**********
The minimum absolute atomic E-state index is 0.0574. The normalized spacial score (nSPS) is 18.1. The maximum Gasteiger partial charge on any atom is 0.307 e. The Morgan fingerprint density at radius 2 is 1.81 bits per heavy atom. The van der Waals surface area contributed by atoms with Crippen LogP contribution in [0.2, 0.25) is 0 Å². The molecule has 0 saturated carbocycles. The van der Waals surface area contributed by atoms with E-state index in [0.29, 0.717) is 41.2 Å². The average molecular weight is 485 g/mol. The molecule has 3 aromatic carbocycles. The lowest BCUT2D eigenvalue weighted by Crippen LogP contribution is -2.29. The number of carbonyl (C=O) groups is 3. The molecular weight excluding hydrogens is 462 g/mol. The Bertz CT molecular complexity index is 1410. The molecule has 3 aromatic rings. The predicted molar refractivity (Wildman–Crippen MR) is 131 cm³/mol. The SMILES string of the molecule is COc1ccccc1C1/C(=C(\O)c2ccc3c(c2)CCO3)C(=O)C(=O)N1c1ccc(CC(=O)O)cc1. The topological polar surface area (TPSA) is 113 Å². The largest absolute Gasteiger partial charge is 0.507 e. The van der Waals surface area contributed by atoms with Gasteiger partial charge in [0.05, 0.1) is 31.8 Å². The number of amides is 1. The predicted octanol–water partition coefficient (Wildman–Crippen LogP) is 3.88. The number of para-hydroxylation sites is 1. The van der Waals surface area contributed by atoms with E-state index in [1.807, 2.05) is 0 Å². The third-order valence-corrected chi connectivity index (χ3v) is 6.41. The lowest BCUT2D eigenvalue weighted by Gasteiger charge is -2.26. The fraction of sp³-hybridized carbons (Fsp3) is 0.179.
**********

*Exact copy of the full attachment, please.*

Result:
The minimum absolute atomic E-state index is 0.0574. The normalized spacial score (nSPS) is 18.1. The maximum Gasteiger partial charge on any atom is 0.307 e. The Morgan fingerprint density at radius 2 is 1.81 bits per heavy atom. The van der Waals surface area contributed by atoms with Crippen LogP contribution in [0.2, 0.25) is 0 Å². The molecule has 0 saturated carbocycles. The van der Waals surface area contributed by atoms with E-state index in [0.29, 0.717) is 41.2 Å². The average molecular weight is 485 g/mol. The molecule has 3 aromatic carbocycles. The lowest BCUT2D eigenvalue weighted by Crippen LogP contribution is -2.29. The number of carbonyl (C=O) groups is 3. The molecular weight excluding hydrogens is 462 g/mol. The Bertz CT molecular complexity index is 1410. The molecule has 3 aromatic rings. The predicted molar refractivity (Wildman–Crippen MR) is 131 cm³/mol. The SMILES string of the molecule is COc1ccccc1C1/C(=C(\O)c2ccc3c(c2)CCO3)C(=O)C(=O)N1c1ccc(CC(=O)O)cc1. The topological polar surface area (TPSA) is 113 Å². The largest absolute Gasteiger partial charge is 0.507 e. The van der Waals surface area contributed by atoms with Gasteiger partial charge in [0.05, 0.1) is 31.8 Å². The number of amides is 1. The predicted octanol–water partition coefficient (Wildman–Crippen LogP) is 3.88. The number of para-hydroxylation sites is 1. The van der Waals surface area contributed by atoms with E-state index in [1.807, 2.05) is 0 Å². The third-order valence-corrected chi connectivity index (χ3v) is 6.41. The lowest BCUT2D eigenvalue weighted by Gasteiger charge is -2.26. The fraction of sp³-hybridized carbons (Fsp3) is 0.179.